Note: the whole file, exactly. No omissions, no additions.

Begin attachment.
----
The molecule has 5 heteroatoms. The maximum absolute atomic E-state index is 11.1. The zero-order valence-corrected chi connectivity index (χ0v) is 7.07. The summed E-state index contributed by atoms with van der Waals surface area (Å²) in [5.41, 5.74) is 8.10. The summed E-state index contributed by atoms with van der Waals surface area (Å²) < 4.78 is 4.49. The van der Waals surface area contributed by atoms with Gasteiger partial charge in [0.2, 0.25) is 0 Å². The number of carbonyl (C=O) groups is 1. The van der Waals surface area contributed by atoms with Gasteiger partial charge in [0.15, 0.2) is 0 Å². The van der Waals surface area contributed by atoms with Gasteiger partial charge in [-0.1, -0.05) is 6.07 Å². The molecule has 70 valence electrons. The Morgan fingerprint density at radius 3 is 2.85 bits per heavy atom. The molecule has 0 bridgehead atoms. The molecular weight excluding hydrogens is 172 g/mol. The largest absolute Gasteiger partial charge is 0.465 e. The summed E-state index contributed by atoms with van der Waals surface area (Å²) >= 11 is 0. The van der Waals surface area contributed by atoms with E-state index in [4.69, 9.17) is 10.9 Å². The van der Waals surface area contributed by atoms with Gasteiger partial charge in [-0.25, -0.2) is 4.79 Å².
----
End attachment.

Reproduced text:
The molecule has 5 heteroatoms. The maximum absolute atomic E-state index is 11.1. The zero-order valence-corrected chi connectivity index (χ0v) is 7.07. The summed E-state index contributed by atoms with van der Waals surface area (Å²) in [5.41, 5.74) is 8.10. The summed E-state index contributed by atoms with van der Waals surface area (Å²) < 4.78 is 4.49. The van der Waals surface area contributed by atoms with Gasteiger partial charge in [0.2, 0.25) is 0 Å². The number of carbonyl (C=O) groups is 1. The van der Waals surface area contributed by atoms with Gasteiger partial charge in [0.15, 0.2) is 0 Å². The van der Waals surface area contributed by atoms with Gasteiger partial charge in [-0.1, -0.05) is 6.07 Å². The molecule has 70 valence electrons. The Morgan fingerprint density at radius 3 is 2.85 bits per heavy atom. The molecule has 0 bridgehead atoms. The molecular weight excluding hydrogens is 172 g/mol. The largest absolute Gasteiger partial charge is 0.465 e. The summed E-state index contributed by atoms with van der Waals surface area (Å²) >= 11 is 0. The van der Waals surface area contributed by atoms with E-state index in [4.69, 9.17) is 10.9 Å². The van der Waals surface area contributed by atoms with Gasteiger partial charge in [-0.25, -0.2) is 4.79 Å².